The team captain for the Pittsburgh Penguins, who plans to compete on Team Canada in the 2014 Winter Olympics in Sochi, Russia, spoke out Sunday against the nation's recently passed ban on "propaganda of nontraditional sexual relations."
"It's not something we've discussed a whole lot, though, but, for me, growing up in Canada, my view has always been that way," Sidney Crosby said Sunday at a press conference for Team Canada. "I think that everyone has an equal right to play, and I think we've been more than supportive of that. With the Olympics and the controversy around that, I think those decisions or those laws aren't necessarily something that we might agree with, I don't agree with personally ... their laws and their views, everyone's entitled to those."
Crosby's Team Canada teammate Shea Warber, who plays for the Nashville Predators, said he also opposes Russia's antigay law but agreed with Crosby that he and his teammates plan to focus on the game and bringing home the gold in Sochi.
Last week two NHL stars who are likely to compete in Sochi on Team Sweden also registered their disapproval of Russia's antigay laws.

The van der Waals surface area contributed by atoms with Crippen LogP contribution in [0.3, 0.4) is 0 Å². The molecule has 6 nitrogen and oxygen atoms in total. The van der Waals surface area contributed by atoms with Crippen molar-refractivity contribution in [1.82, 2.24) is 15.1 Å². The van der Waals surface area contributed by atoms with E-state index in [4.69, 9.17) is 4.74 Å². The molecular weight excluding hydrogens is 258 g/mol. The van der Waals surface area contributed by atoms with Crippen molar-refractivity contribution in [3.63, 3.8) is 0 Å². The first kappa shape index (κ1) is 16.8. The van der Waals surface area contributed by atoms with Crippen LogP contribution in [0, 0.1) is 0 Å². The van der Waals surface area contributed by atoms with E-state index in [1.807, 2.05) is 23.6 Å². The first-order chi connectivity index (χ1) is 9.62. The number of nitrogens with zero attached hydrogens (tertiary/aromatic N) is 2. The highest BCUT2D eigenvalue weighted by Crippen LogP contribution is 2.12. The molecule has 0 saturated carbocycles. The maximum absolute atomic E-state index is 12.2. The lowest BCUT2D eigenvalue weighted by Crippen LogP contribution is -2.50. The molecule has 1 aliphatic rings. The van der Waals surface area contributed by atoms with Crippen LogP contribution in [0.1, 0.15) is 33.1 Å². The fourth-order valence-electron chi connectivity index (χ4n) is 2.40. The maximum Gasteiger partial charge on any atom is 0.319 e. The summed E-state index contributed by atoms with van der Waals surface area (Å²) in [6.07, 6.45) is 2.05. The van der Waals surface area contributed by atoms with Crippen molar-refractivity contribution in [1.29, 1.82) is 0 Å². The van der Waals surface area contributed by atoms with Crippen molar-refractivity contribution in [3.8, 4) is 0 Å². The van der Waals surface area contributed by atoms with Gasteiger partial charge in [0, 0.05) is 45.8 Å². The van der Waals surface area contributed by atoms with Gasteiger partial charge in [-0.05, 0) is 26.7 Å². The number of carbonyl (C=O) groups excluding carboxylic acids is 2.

Both Crosby and Warber are supporters of the You Can Play Project, which produces public service announcements to encourage acceptance and understanding of all athletes regardless of their sexual orientation. Last year a series of straight NHL players were among the first group of athletes to join the You Can Play Project, and in April the NHL formally partnered with You Can Play, which was launched by Patrick Burke, the son of former Toronto Maple Leafs general manager Brian Burke and a scout for the Philadelphia Flyers. Patrick's late brother Brendan was a gay man who served as student manager of his college hockey team and became an activist for LGBT people in sports.
Watch Team Canada's press conference, via SportsCenter, below.